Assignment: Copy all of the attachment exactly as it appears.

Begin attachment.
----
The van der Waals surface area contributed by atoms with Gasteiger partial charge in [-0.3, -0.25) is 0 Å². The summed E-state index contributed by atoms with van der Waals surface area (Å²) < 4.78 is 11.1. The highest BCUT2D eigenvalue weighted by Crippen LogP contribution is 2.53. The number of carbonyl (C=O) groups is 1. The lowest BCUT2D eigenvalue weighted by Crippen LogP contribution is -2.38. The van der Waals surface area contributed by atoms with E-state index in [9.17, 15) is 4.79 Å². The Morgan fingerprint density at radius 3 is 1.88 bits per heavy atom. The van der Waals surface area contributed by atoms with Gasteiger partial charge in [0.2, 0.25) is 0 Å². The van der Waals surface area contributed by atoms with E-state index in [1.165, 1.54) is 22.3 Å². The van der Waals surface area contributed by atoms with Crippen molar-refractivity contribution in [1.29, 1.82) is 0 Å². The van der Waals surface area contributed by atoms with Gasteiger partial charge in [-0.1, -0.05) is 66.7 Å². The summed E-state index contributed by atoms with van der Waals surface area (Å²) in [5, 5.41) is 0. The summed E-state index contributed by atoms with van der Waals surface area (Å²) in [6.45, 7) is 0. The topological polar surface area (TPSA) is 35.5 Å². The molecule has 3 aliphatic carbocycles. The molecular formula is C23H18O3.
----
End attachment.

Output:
The van der Waals surface area contributed by atoms with Gasteiger partial charge in [-0.3, -0.25) is 0 Å². The summed E-state index contributed by atoms with van der Waals surface area (Å²) < 4.78 is 11.1. The highest BCUT2D eigenvalue weighted by Crippen LogP contribution is 2.53. The number of carbonyl (C=O) groups is 1. The lowest BCUT2D eigenvalue weighted by Crippen LogP contribution is -2.38. The van der Waals surface area contributed by atoms with E-state index in [9.17, 15) is 4.79 Å². The Morgan fingerprint density at radius 3 is 1.88 bits per heavy atom. The van der Waals surface area contributed by atoms with Gasteiger partial charge in [0.2, 0.25) is 0 Å². The van der Waals surface area contributed by atoms with E-state index in [1.165, 1.54) is 22.3 Å². The van der Waals surface area contributed by atoms with Crippen molar-refractivity contribution in [1.29, 1.82) is 0 Å². The van der Waals surface area contributed by atoms with Gasteiger partial charge in [-0.1, -0.05) is 66.7 Å². The summed E-state index contributed by atoms with van der Waals surface area (Å²) in [5, 5.41) is 0. The summed E-state index contributed by atoms with van der Waals surface area (Å²) in [6.45, 7) is 0. The topological polar surface area (TPSA) is 35.5 Å². The molecule has 3 aliphatic carbocycles. The molecular formula is C23H18O3.